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Watch Judas Priest cover Fleetwood Mac’s ‘The Green Manalishi’

Judas Priest are, along with fellow Brummies Black Sabbath, one of the greatest heavy metal bands of all time. They’ve sold more than a whopping 50 million albums and were finally inducted into the Rock and Roll Hall of Fame this year.

Rob Halford’s opera-like voice and the dual lead guitar lines of Glenn Tipton and K. K. Downing separated Priest from their contemporaries and without doubt influenced the future of metal, with bands yet to come in the shape of Van Halen, Def Leppard and Motley Crue.

Priest formed in Birmingham in 1969, and as such, like many of the bands of the late 1960s – regardless of their genre – were influenced by the heavy blues rock bands who had laid down the gauntlet earlier in the decade. These influences included Cream, Deep Purple, The Who and the early incarnation of Fleetwood Mac.

In fact, Priest once covered Fleetwood Mac’s ‘The Green Manalishi’ on their 1979 album Hell Bent for Leather (the American version of Killing Machine), and the first worldwide release of their cover came later that year on the live album Unleashed in the East. The band also played the song at Live Aid at the JFK Stadium in Pennsylvania, noted for the dual guitar solo between Tipton and Downing.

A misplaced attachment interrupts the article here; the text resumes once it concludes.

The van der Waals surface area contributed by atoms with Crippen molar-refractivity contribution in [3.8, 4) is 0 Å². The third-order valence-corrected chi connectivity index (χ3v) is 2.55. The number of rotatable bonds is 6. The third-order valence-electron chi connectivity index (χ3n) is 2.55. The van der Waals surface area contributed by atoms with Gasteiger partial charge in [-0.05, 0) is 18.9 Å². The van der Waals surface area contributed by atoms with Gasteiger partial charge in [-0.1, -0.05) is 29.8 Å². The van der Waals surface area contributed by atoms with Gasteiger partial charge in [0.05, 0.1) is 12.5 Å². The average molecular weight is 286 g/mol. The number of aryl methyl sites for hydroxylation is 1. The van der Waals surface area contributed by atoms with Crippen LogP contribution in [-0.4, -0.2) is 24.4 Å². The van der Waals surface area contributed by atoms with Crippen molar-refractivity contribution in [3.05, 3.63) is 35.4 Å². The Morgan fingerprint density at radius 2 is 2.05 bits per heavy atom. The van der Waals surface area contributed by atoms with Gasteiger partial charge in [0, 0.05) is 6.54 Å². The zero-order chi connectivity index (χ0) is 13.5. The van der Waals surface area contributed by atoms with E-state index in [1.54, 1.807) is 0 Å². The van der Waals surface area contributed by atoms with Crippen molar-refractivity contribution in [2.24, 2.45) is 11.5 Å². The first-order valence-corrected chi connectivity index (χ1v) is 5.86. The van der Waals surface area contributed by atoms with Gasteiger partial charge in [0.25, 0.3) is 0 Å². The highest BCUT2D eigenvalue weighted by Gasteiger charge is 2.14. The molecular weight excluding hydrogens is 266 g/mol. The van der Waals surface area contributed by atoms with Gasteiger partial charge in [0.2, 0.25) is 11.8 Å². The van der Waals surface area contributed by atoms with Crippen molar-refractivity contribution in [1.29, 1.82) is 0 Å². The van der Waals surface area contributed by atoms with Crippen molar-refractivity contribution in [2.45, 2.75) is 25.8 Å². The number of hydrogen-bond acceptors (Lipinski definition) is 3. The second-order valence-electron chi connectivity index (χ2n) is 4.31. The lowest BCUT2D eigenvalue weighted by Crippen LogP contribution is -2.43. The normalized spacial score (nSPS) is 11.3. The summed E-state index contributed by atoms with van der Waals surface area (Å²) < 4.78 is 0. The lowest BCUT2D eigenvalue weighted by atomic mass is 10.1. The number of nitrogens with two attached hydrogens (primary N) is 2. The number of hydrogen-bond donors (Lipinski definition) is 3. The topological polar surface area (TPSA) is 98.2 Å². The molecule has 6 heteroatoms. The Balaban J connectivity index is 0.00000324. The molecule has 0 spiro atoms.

The cover, in many ways, pushed the boundaries of the original, elevating the pace to fit the heavier tendencies of Priest and creating a more menacing sound than the blues-rock original. Les Binks lays down a serious groove that allows Tipton and Downing to let rip. A re-recording of the track was issued as a bonus track on the German and Australian versions of the band’s 2001 album Demolition.

Peter Green wrote the original version of the song during a time when he overdone it on LSD and had become withdrawn from the other members of Fleetwood Mac. Green claims that the ‘Green Manilishi’ is representative of money and its evil forces. Allegedly, Green wrote the song following a dream in which he was visited by a green dog who barked at him from beyond the human realm. Green was sure that the dog represented money, and he had, at the time, been distressed by the other members of Fleetwood Mac’s refusal to share their newfound wealth.

Green once said of the dream: “It scared me because I knew the dog had been dead a long time. It was a stray and I was looking after it. But I was dead and had to fight to get back into my body, which I eventually did. When I woke up, the room was really black and I found myself writing the song.”

You can watch a rip-roaring live version of the Judas Priest cover from 1983 below.